RehaCom Screening Modules
The RehaCom Screening modules were created to assist therapists in choosing which training modules to best use with their clients. RehaCom is a therapy tool so the screenings are not intended to replace comprehensive diagnostics, but rather guide the therapist into prescribing the most effective module for their deficit - based against any deviation from the norms.
The results of the screenings are displayed graphically along a bar chart which shows your client’s results alongside aged matched norms. You are also able to dig much deeper into the specifics of the task - although this is not necessary to do. If the screening has identified a deficit, RehaCom will recommend a training module to commence with. Screenings can be performed every few weeks to measure progress and to adjust the prescription if necessary.
In this module the tonic alertness, the phasic alertness, and intrinsic alertness are measured. The first stage of the test is to measure the response time while the user has to push a button as soon as a fully filled square appears on the screen. In the second stage, response time to the same visual stimulus is measured while a signal sound is heard before the square appears. The client has to wait until the square appears on the screen to push the button, not reacting on the sound.
In this module the client has to solve a visual and an auditive task simultaneously. One trial contains 80 visual stimuli with about 15% relevant stimuli as well as 160 auditive stimuli with approximately 10% relevant stimuli. For a visual as well as an auditive stimulus, the client has to push the same button on the keyboard. Both tasks start at the same time.
Examined is the ability to react in an appropriate way under time pressure and simultaneously to control behavioral impulses. It is essential to suppress a triggered reaction by an external stimulus in favour of internally controlled behavior. The focus of attention is directed to a predictable appearance of stimuli and the corresponding reaction, for example to react or not to react.
In this module, it will be determined the visual-spatial memory span and the visual-spatial memory function. It is also used for testing the implicit visual-memory learning and the working memory.
Spatial Numbers Search
In this module basal cognitive performance and selective attention are tested. In addition the test can be used for screening a visual neglect. The basal cognitive performance is associated in literature with perceptual speed. By selective attention is meant the ability to turn themselves to the relevant stimulus of a stimuli constellation and ignore irrelevant stimuli of this constellation, over a short time period. This task is deduced from the well-known “Digits-Connection-Test” developed by Oswald and Roth 1987.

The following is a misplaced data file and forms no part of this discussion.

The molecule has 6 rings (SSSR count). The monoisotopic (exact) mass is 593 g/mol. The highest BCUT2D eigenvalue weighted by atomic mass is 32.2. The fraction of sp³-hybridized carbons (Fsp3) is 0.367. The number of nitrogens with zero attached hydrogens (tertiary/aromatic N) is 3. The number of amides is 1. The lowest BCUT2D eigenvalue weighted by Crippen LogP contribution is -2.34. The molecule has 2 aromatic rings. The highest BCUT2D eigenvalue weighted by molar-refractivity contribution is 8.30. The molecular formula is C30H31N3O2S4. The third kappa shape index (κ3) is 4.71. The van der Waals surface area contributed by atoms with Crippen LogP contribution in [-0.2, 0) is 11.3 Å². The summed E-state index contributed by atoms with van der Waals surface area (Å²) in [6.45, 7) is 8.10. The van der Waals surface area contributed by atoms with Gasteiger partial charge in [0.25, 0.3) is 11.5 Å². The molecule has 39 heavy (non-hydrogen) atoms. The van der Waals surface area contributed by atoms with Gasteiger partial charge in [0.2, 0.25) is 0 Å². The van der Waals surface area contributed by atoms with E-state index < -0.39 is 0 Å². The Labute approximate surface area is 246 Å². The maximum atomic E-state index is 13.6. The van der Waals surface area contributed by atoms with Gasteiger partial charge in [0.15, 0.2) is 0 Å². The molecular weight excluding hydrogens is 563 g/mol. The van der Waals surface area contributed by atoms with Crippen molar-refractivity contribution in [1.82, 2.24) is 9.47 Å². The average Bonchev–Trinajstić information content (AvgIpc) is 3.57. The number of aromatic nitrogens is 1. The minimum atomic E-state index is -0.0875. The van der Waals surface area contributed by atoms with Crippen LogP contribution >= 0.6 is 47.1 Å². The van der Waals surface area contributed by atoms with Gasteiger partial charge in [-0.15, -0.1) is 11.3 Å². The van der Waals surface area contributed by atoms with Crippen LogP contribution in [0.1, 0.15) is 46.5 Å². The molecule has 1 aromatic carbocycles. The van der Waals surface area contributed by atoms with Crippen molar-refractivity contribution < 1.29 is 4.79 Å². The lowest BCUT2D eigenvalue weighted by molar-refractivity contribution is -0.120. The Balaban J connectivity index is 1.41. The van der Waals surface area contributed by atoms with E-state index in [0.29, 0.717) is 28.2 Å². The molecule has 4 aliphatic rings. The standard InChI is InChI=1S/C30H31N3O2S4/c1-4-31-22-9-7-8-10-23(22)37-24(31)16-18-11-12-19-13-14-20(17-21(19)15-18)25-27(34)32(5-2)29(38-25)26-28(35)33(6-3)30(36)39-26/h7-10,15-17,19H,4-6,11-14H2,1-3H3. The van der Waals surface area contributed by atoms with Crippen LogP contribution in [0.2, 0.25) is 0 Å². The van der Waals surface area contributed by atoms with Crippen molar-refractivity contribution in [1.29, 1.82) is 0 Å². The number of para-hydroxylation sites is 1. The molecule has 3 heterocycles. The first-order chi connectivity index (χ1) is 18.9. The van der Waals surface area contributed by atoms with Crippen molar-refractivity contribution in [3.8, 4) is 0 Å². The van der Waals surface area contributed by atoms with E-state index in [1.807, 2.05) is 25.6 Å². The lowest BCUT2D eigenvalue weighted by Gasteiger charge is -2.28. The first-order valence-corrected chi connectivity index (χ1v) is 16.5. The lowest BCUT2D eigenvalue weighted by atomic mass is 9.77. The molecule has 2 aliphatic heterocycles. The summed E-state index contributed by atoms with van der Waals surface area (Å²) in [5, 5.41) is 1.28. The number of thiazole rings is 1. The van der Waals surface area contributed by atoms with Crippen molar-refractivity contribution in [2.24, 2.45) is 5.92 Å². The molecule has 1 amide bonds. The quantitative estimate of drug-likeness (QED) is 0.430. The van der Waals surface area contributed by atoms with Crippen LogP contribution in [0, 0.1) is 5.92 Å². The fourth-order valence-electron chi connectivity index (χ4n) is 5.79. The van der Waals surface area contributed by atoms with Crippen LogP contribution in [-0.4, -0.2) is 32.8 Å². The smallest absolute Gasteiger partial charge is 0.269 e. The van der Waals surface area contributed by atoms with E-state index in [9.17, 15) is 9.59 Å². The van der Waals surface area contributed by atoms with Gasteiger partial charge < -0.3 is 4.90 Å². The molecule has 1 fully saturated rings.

Memory For Words
This screening measures the client’s ability to memorise and recognise words. Firstly, the client is shown two words at the same time and must indicate whether the words are different or identical. In the second stage, the client will be shown one word at a time on the screen. The client must indicate whether this is the first time the word has appeared, or whether it has appeared before. This module requires the client to use their long-term memory and recognition methods to complete successfully.
This screening measures the client’s ability to complete a sequence. It examines if the client can identify irregularities and is able to draw logical conclusions. Visual material similar to intelligence tests used by Weiss, Cattell, Horn Sturm and Melchers is used. A visual sequence of four blocks will be displayed on the screen. They must complete the sequence correctly by selecting a 5th block from the options available. This screening is an important part of executive function diagnostics.
This screening measures the visual field and fixation accuracy of the client. In many hospitals, clinics and outpatient facilities, assessment of the visual field is difficult. This module provides them with an accurate tool. The client will be asked to focus on a circle in the centre of the screen. He must indicate when he sees that circle fills with colour. He must also indicate when a line appears from this circle with another circle on its end. He must not react if there is no circle at the end of the line. The results can be printed as a visual field map.
This screening measures the client’s ability to explore their visual field - specifically their parallel search (at a glance) and serial search (structured exploration). In the first exercise, the client will be asked to focus on a blue cross in the centre of the screen. When it disappears a letter will appear elsewhere on the screen. The client has to find the letter and indicate, what letter he sees using the keyboard. In the second exercise the client will be shown several letters on screen once the blue cross disappears. He will be asked to look for a particular letter and indicate whether or not it appears on the screen. The screening will show whether the visual field needs training - which is advised after hemianopia and
other visual field defects.